Seven farm cheese brands recalled after link to E Coli, Tower Hamlets council warns stores

Errington's traditional Scottish Dunsuyre cheese

Errington's traditional Scottish Dunsuyre cheese - Credit: FSA

A food alert has been sent to grocery stores in east London about farm-crafted cheese made with unpasteurised milk said to be linked to an E coli outbreak in Scotland.

Traditional farm-crafted cheesemaking

Traditional farm-crafted cheesemaking - Credit: Michael Rummey

The outbreak has affected 22 people and led to the death of a three-year-old girl, according to the Food Standards Agency.

Eight brands have been recalled, listed in the agency’s alert sent to Tower Hamlets Council public health office.

Strains of E coli have been detected in two brands of Errington Cheese from a farm in Lanarkshire which it said makes the products “a potential risk to health”, the agency said.

But all seven Errington brands have been banned from sale—Maisie’s Kebbuck, Lanark Blue, Lanark White, Dunsyre Blue, Dunsyre Baby, Cora Linn and Sir Lancelot—which could have been bought over the counter up until last Thursday.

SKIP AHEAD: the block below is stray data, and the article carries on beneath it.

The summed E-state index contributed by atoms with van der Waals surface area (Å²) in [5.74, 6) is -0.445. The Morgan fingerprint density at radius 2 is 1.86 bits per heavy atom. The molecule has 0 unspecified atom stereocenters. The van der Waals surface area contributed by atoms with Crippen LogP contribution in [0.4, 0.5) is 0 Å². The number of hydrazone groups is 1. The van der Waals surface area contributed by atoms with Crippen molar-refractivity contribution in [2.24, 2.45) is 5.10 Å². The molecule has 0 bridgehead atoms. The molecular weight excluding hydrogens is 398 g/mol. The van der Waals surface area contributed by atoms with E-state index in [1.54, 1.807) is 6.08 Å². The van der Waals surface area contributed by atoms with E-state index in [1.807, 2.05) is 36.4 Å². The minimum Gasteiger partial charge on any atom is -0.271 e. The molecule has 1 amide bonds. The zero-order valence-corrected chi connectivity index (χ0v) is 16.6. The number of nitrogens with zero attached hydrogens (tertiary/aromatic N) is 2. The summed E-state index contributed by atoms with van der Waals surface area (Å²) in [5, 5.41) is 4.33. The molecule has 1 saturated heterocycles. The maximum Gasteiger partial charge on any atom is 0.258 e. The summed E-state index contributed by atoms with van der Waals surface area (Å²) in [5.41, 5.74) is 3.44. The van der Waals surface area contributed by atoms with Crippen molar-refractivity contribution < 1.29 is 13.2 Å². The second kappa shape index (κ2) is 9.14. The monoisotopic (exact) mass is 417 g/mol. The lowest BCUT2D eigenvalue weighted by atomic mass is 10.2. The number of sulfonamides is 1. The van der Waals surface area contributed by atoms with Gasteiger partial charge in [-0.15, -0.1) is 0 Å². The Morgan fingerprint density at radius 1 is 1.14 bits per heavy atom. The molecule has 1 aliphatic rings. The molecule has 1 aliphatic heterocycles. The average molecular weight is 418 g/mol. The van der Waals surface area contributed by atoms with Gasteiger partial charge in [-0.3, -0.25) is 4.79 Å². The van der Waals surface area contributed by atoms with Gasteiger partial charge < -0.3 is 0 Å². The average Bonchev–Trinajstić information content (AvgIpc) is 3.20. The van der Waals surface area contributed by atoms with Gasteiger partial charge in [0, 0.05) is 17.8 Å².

The cheeses predominately distributed in Scotland may have been supplied further south to wholesalers, specialist cheese shops, delicatessens, restaurants and online.

No evidence was published that some Errington cheeses it has banned such as Maisie’s Kebbuck, Lanark Blue or Cora Linn were linked to E coli. But they were ordered off the shelves because of doubts about the safety of the production methods as a whole.

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Errington, a pioneer in producing small batch, ‘artisan’ cheeses, insisted its own rigorous testing before and after the E coli cases came to light had found no traces of the bug.

Tower Hamlets council is warning shoppers who may have bought the brands to return them to the shop or online retailer and call the local authority. The Environmental Health and Trading Standards office is on 020-7364 5008 or email

One of the brands, Maisie’s Kebbuck—an unpasteurised semi-hard white cow’s milk cheese crafted in a traditional farmhouse manner by wrapping it in a cloth and maturing for up to five months—is promoted on its website as being made by Humphrey Errington “who invented it to impress his mother-in-law who did not like blue cheese”.